Review of THE ULTIMATUM by Susan Kearney (see her website)
Tor Romance, February 2006
Scientist Alara Calladar lives to research the unique problem women fromher planet, Endekia suffer. They die without sex. Worse, once they bond with a man, they cannot even get the revitalization they need from other men. Knowing this, Endekian men treat their women cruely. Still, hate it though she does, Alara is as subject to the forces of biology as any Endekian woman. And when sexy Rystani warriro Xander of Mystique walks into her lab, her hormones demand that she mate with him--or die.
With a deadly virus spreading through the galaxy, Xander knows there's little time to head off a tragedy beyond anything the universe has experienced. The virus attacks not only humanoid life, but every form of life--and it's spreading quickly. He hopes that Alara's unique skill, the ability to see DNA with her naked eyes, might be the extra he'll need in his hunt to find the "perceptive ones" who first seeded the galaxy with life and who seem to have vanished but who, if rumors can be believed, still live on one remote planet. Since the Endekians are responsible for his people losing their planet, an Endekian woman would be his last choice. Still, if sex is necessary to keep her alive, he's certainly willing to oblige.
For the perceptive ones, humanoid life is a form of game--but a game with high stakes indeed. Their enemies threaten to wipe out their great accomplishment, but the perceptive ones can only do so much--humanoids much achieve a higher level of evolution--and there is little that the perceptive ones can do.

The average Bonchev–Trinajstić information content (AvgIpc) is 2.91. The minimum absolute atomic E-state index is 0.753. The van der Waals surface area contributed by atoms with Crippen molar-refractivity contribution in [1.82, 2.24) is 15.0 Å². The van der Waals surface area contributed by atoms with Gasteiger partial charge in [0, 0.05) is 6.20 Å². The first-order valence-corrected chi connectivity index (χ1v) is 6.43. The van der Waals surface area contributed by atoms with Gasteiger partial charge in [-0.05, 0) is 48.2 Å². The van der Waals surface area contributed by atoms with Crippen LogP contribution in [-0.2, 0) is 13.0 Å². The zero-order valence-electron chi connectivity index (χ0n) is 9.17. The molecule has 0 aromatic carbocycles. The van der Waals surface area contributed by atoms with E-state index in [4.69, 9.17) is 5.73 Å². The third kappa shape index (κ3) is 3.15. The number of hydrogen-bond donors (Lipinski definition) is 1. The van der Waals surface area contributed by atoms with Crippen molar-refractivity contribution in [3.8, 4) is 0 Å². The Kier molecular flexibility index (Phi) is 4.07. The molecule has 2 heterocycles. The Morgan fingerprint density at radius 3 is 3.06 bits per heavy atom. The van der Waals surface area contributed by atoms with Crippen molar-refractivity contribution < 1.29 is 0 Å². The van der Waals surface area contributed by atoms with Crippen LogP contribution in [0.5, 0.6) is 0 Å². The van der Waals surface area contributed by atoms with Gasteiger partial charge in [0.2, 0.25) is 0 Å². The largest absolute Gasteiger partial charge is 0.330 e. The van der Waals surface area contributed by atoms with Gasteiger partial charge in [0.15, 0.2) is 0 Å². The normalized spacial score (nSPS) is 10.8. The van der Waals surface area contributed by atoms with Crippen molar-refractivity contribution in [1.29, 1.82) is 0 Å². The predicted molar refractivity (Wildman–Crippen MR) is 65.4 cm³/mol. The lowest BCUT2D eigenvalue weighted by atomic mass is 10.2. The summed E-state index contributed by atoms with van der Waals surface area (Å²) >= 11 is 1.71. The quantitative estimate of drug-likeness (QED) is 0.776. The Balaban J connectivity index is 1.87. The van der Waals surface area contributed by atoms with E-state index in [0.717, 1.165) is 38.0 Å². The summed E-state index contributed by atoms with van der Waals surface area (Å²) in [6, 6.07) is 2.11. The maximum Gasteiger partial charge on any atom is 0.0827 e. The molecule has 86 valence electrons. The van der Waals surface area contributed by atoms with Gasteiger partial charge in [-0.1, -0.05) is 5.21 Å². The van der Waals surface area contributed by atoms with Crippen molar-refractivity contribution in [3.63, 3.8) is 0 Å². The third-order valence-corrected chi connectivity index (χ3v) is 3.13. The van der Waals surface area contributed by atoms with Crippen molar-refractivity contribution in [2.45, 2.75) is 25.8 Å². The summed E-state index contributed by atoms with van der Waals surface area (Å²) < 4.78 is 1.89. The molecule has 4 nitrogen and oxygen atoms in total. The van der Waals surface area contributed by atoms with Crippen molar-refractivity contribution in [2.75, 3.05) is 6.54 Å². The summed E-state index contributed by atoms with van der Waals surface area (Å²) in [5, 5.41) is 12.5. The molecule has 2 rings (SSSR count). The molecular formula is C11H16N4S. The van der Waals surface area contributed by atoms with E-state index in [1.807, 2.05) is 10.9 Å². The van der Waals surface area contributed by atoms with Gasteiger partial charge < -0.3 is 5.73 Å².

Author Susan Kearney (see more BooksForABuck.com reviews of novels by Kearney) continues in her efforts to combine science fiction and romance for the Tor Romance line. Following on her previous novels in this series, THE ULTIMATUM explains more about why the galaxy is how it is, how alien life-forms are able to breed so easily, and why the apparently senseless war between Endekians and Rystanis took place.
THE ULTIMATUM certainly combines solid SF world-building as well as the traditional elements of a romance novel. But Kearney is not quite the writer to merge the two--at least not in this story. Following a clunky opening where the reader gets an information dump, Alara and Xander set off to explore the universe. Manipulation of events by the perceptive ones weakens these two as protagonists. Kearney does better when it comes to the sexual side of her story--with spankings and dominance games, as well as alien but not-too-alien names for body parts to intrigue readers.
Kearney fans are certain to enjoy THE ULTIMATUM. For those who are looking for the real integration of romance and SF, though, this story just doesn't quite fill the need.
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